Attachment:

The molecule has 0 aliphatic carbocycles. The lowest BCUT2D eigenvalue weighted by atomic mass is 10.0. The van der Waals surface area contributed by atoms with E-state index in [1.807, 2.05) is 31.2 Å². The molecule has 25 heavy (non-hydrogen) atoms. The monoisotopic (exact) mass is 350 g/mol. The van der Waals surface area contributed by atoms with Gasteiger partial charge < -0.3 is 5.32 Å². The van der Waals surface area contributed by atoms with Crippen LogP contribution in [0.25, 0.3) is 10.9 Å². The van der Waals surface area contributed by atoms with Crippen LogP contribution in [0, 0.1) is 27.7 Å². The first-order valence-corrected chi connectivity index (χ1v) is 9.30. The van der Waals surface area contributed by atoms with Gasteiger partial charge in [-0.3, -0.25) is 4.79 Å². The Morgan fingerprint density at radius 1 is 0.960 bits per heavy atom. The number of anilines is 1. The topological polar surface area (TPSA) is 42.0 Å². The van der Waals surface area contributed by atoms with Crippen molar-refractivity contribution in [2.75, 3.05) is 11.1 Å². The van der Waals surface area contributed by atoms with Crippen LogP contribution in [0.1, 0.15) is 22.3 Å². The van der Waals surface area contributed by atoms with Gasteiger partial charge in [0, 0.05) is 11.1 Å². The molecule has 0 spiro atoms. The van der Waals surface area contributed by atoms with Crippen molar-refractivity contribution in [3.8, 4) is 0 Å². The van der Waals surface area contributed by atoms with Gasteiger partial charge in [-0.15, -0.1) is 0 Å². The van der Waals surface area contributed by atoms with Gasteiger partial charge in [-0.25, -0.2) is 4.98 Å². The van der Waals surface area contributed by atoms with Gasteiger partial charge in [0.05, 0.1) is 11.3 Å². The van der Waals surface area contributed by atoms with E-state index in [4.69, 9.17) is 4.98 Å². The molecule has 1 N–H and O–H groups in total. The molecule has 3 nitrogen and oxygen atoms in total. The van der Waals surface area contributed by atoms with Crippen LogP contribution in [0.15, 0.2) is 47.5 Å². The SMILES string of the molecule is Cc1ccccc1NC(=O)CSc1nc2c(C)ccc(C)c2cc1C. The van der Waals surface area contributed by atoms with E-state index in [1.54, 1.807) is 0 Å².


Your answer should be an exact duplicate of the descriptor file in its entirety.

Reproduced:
The molecule has 0 aliphatic carbocycles. The lowest BCUT2D eigenvalue weighted by atomic mass is 10.0. The van der Waals surface area contributed by atoms with E-state index in [1.807, 2.05) is 31.2 Å². The molecule has 25 heavy (non-hydrogen) atoms. The monoisotopic (exact) mass is 350 g/mol. The van der Waals surface area contributed by atoms with Gasteiger partial charge < -0.3 is 5.32 Å². The van der Waals surface area contributed by atoms with Crippen LogP contribution in [0.25, 0.3) is 10.9 Å². The van der Waals surface area contributed by atoms with Crippen LogP contribution in [0, 0.1) is 27.7 Å². The first-order valence-corrected chi connectivity index (χ1v) is 9.30. The van der Waals surface area contributed by atoms with Gasteiger partial charge in [-0.3, -0.25) is 4.79 Å². The Morgan fingerprint density at radius 1 is 0.960 bits per heavy atom. The number of anilines is 1. The topological polar surface area (TPSA) is 42.0 Å². The van der Waals surface area contributed by atoms with Crippen molar-refractivity contribution in [2.75, 3.05) is 11.1 Å². The van der Waals surface area contributed by atoms with Crippen LogP contribution in [0.1, 0.15) is 22.3 Å². The van der Waals surface area contributed by atoms with Gasteiger partial charge in [0, 0.05) is 11.1 Å². The molecule has 0 spiro atoms. The van der Waals surface area contributed by atoms with Crippen molar-refractivity contribution in [3.8, 4) is 0 Å². The van der Waals surface area contributed by atoms with Gasteiger partial charge in [-0.15, -0.1) is 0 Å². The van der Waals surface area contributed by atoms with Gasteiger partial charge in [-0.25, -0.2) is 4.98 Å². The van der Waals surface area contributed by atoms with Gasteiger partial charge in [0.05, 0.1) is 11.3 Å². The van der Waals surface area contributed by atoms with E-state index in [4.69, 9.17) is 4.98 Å². The molecule has 1 N–H and O–H groups in total. The molecule has 3 nitrogen and oxygen atoms in total. The van der Waals surface area contributed by atoms with Crippen LogP contribution in [0.15, 0.2) is 47.5 Å². The SMILES string of the molecule is Cc1ccccc1NC(=O)CSc1nc2c(C)ccc(C)c2cc1C. The van der Waals surface area contributed by atoms with E-state index in [1.54, 1.807) is 0 Å².